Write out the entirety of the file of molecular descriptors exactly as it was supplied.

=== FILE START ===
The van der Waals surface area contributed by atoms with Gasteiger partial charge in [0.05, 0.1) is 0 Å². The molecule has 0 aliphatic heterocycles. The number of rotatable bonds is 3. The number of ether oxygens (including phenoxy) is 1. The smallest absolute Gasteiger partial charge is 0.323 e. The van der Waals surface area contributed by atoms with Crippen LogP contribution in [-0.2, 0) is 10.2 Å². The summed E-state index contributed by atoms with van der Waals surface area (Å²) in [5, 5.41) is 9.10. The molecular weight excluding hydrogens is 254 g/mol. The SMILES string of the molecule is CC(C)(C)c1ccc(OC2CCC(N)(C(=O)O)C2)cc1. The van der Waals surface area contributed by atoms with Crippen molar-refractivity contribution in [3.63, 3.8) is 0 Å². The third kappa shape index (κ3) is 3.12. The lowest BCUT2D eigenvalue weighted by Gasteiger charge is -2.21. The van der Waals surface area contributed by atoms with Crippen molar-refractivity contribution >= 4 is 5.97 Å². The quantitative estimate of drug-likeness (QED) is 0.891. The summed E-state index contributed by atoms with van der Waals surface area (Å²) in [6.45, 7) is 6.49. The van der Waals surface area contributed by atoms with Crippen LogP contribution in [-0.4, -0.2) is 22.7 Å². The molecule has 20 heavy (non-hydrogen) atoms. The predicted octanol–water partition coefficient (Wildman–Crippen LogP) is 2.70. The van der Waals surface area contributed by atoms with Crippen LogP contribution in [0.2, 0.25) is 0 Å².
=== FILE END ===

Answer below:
The van der Waals surface area contributed by atoms with Gasteiger partial charge in [0.05, 0.1) is 0 Å². The molecule has 0 aliphatic heterocycles. The number of rotatable bonds is 3. The number of ether oxygens (including phenoxy) is 1. The smallest absolute Gasteiger partial charge is 0.323 e. The van der Waals surface area contributed by atoms with Crippen LogP contribution in [-0.2, 0) is 10.2 Å². The summed E-state index contributed by atoms with van der Waals surface area (Å²) in [5, 5.41) is 9.10. The molecular weight excluding hydrogens is 254 g/mol. The SMILES string of the molecule is CC(C)(C)c1ccc(OC2CCC(N)(C(=O)O)C2)cc1. The van der Waals surface area contributed by atoms with Crippen molar-refractivity contribution in [3.63, 3.8) is 0 Å². The third kappa shape index (κ3) is 3.12. The lowest BCUT2D eigenvalue weighted by Gasteiger charge is -2.21. The van der Waals surface area contributed by atoms with Crippen molar-refractivity contribution >= 4 is 5.97 Å². The quantitative estimate of drug-likeness (QED) is 0.891. The summed E-state index contributed by atoms with van der Waals surface area (Å²) in [6.45, 7) is 6.49. The van der Waals surface area contributed by atoms with Crippen LogP contribution in [-0.4, -0.2) is 22.7 Å². The molecule has 20 heavy (non-hydrogen) atoms. The predicted octanol–water partition coefficient (Wildman–Crippen LogP) is 2.70. The van der Waals surface area contributed by atoms with Crippen LogP contribution in [0.2, 0.25) is 0 Å².